Probably my favorite example of oak aged beers is the Goose Island Bourbon County Stout. It may have richer and creamier bourbon barrel flavors than that of any beer on this entire planet. The 13% Imperial Stout rests in Heaven Hill Bourbon Barrels for 100 days creating a densely black beer with a lush and creamy dark mocha colored head. Flavors of charred oak, vanilla, caramel, chocolate, dried fruit and smoke radiate massively from this beer with silky and masterful poise. There is no end to what brewers can really create when oak finds its way into the equation.
To prove that point, I will introduce probably the most famous barrel aged beer, and also one of the world’s most expensive. The Samuel Adams Utopias commands prices upwards of $300 USD, is 27% abv, and is unlike any beer you have ever had. Its production process involves ageing the beer in various barrels such as bourbon, Madeira, and brandy, then blending them with older vintages dating back to 1994. Sound familiar? This is truly a world class beer and shows what brewers are capable of when let loose on some fine oak barrels.
Look beyond the stereotypical brands and flavors of beer, and you can discover something truly remarkable. Now is the most innovative, ingenious, and exhilarating time to enjoy real beer. Brewers all across the works are coloring outside the lines by brewing with unique ingredients, utilizing new and creative processes, and incorporating previously unthought-of techniques to create beer. The world of barrel aged beers is really a fabulous one to venture, and I highly recommend it. Cheers!
Guest blogger, Jason Young takes you along on his journey toward knowing whisky. He blogs along the way at www.discoveringdionysus.com and asks for your guidance here.
When John posted the question ‘What do you know,’ I thought it was perfect because it is a question I have been asking myself for awhile now. Or, more specifically, I have asked how people like John have come to know what they know, and how I might gain some of that knowledge and experience. You see, I am a mere 24 years old and am just beginning to explore the wonderful world of malted beverages. As I continue this exploration, I have become more interested in appreciating their many nuances and this, in turn, has led me to scour the many great writings and reviews out there by people like John. While these writers have taught me a great deal, I often wonder how they managed to achieve the level of expertise that they now possess. In this blog post I wanted to share my own strategy for gaining tasting ‘expertise,’ in the hopes that I might spark a conversation about how others have learned to better appreciate and understand their drams. Hopefully some of the comments will help me and other young whisky lovers as we fine tune our palates.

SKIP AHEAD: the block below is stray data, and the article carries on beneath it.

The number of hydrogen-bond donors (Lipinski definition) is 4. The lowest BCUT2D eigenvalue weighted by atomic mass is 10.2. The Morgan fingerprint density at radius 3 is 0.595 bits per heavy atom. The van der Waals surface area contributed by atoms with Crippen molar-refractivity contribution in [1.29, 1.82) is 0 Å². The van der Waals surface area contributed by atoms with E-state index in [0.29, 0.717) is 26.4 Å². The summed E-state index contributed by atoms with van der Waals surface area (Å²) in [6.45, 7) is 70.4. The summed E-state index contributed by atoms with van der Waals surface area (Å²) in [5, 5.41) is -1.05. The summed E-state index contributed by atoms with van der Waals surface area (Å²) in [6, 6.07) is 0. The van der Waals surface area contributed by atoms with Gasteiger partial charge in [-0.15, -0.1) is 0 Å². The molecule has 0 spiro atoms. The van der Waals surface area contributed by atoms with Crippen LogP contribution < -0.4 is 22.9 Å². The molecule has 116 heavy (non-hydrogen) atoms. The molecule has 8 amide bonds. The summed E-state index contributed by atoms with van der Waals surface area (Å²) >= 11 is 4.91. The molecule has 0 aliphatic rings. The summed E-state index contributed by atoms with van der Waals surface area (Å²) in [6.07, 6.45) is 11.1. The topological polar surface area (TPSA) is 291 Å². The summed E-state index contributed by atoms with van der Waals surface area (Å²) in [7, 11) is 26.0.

Obviously, the most effective (and enjoyable!) way for me to better appreciate a good whisky is to try as many different whiskies as I can… nothing beats experience. Since college my whisky collection has steadily grown from a young bottle of Glenfiddichto now include aged malts from around Scotland and the rest of the world. However, this can get quite expensive, particularly when you want to taste some of the older or rarer varieties (and who doesn’t?!?). So, lately I have been looking for ways to expose myself to a larger variety of whiskies for a lower cost. One strategy is to go out to a good whisky bar, but, unfortunately I haven’t found a great one around me. Instead, I recently came across Master of Malt’s sample collection, which allows me to buy a handful of miniatures for a fraction of the cost of a full bottle. I purchased about half a dozen samples from them a few weeks ago, and I have to say that it was a great experience. Lately I have also been thinking about joining For Scotch Lovers’s Whisky Explorers Club, which sends out 24 50mL samples a year to members. I’m curious what other strategies people use to get their whiskies? Obviously, receiving free official samples from distilleries would be nice, but I don’t see myself becoming lucky like that anytime soon…
In my mind, though, it isn’t enough to simply taste a dram… drinking, and its appreciation, is a social phenomenon and I find that sharing the tasting enhances the experience and leaves everyone with new perspectives. Nothing is better than getting a couple of friends to bring over their own bottles, put them all up on the table with a couple of glasses, and make a night of it. However, even when friends aren’t around, I have found another way to socialize my drinking experience—writing. Very recently I started my own blog (www.discoveringdionysus.com), where I am attempting to explore the process of growing a better appreciation of various wines and spirits. I find it has been extremely helpful, if only on a personal level, to write down my thoughts on whatever I am drinking. I often then go out and find other reviews of the dram, so that I can directly compare my experience with other people’s thoughts. At times my own notes correlate closely with others, and at other times I swear that some flowery reviews must simply be invented as part of a poetry project… But, at any rate, not only have those comparisons been very rewarding in themselves, but throughout the process I have encountered many new blogs and magazines that have helped me hone my tastes and expand my knowledge. So, perhaps another question for discussion is, what are your favorite sources of whisky knowledge (aside from What Does John Know?, of course)?